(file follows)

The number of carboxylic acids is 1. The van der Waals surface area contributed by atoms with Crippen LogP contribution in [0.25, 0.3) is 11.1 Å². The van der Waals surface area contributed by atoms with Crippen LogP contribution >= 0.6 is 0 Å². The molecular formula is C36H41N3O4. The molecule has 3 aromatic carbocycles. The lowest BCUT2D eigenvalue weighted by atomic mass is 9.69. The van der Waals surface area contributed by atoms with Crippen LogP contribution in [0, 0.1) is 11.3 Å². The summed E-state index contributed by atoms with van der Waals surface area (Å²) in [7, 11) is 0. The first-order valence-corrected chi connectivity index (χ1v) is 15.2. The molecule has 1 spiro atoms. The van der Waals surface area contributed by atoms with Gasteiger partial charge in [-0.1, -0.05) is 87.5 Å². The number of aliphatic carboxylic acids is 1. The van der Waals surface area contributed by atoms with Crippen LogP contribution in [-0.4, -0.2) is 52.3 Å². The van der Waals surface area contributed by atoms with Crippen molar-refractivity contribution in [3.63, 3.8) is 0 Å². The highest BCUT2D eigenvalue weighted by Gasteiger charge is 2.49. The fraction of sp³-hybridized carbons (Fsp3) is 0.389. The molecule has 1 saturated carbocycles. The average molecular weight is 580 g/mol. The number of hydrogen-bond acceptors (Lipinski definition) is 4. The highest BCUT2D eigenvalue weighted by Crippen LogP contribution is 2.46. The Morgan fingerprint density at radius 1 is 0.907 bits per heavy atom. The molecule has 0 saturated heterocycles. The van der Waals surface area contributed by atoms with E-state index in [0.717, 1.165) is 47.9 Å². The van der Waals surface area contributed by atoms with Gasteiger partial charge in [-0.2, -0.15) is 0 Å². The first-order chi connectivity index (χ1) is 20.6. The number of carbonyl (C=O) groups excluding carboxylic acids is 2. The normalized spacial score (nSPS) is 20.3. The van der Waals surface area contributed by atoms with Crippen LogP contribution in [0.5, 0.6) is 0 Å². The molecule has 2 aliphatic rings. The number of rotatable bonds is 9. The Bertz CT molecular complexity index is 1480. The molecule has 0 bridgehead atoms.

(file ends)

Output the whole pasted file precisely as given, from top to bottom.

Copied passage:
The number of carboxylic acids is 1. The van der Waals surface area contributed by atoms with Crippen LogP contribution in [0.25, 0.3) is 11.1 Å². The van der Waals surface area contributed by atoms with Crippen LogP contribution >= 0.6 is 0 Å². The molecular formula is C36H41N3O4. The molecule has 3 aromatic carbocycles. The lowest BCUT2D eigenvalue weighted by atomic mass is 9.69. The van der Waals surface area contributed by atoms with Crippen LogP contribution in [0, 0.1) is 11.3 Å². The summed E-state index contributed by atoms with van der Waals surface area (Å²) in [7, 11) is 0. The first-order valence-corrected chi connectivity index (χ1v) is 15.2. The molecule has 1 spiro atoms. The van der Waals surface area contributed by atoms with Gasteiger partial charge in [-0.1, -0.05) is 87.5 Å². The number of aliphatic carboxylic acids is 1. The van der Waals surface area contributed by atoms with Crippen LogP contribution in [-0.4, -0.2) is 52.3 Å². The van der Waals surface area contributed by atoms with Crippen molar-refractivity contribution in [3.63, 3.8) is 0 Å². The highest BCUT2D eigenvalue weighted by Gasteiger charge is 2.49. The fraction of sp³-hybridized carbons (Fsp3) is 0.389. The molecule has 1 saturated carbocycles. The average molecular weight is 580 g/mol. The number of hydrogen-bond acceptors (Lipinski definition) is 4. The highest BCUT2D eigenvalue weighted by Crippen LogP contribution is 2.46. The Morgan fingerprint density at radius 1 is 0.907 bits per heavy atom. The molecule has 0 saturated heterocycles. The van der Waals surface area contributed by atoms with E-state index in [0.717, 1.165) is 47.9 Å². The van der Waals surface area contributed by atoms with Gasteiger partial charge in [-0.2, -0.15) is 0 Å². The first-order chi connectivity index (χ1) is 20.6. The number of carbonyl (C=O) groups excluding carboxylic acids is 2. The normalized spacial score (nSPS) is 20.3. The van der Waals surface area contributed by atoms with Crippen LogP contribution in [0.5, 0.6) is 0 Å². The molecule has 2 aliphatic rings. The number of rotatable bonds is 9. The Bertz CT molecular complexity index is 1480. The molecule has 0 bridgehead atoms.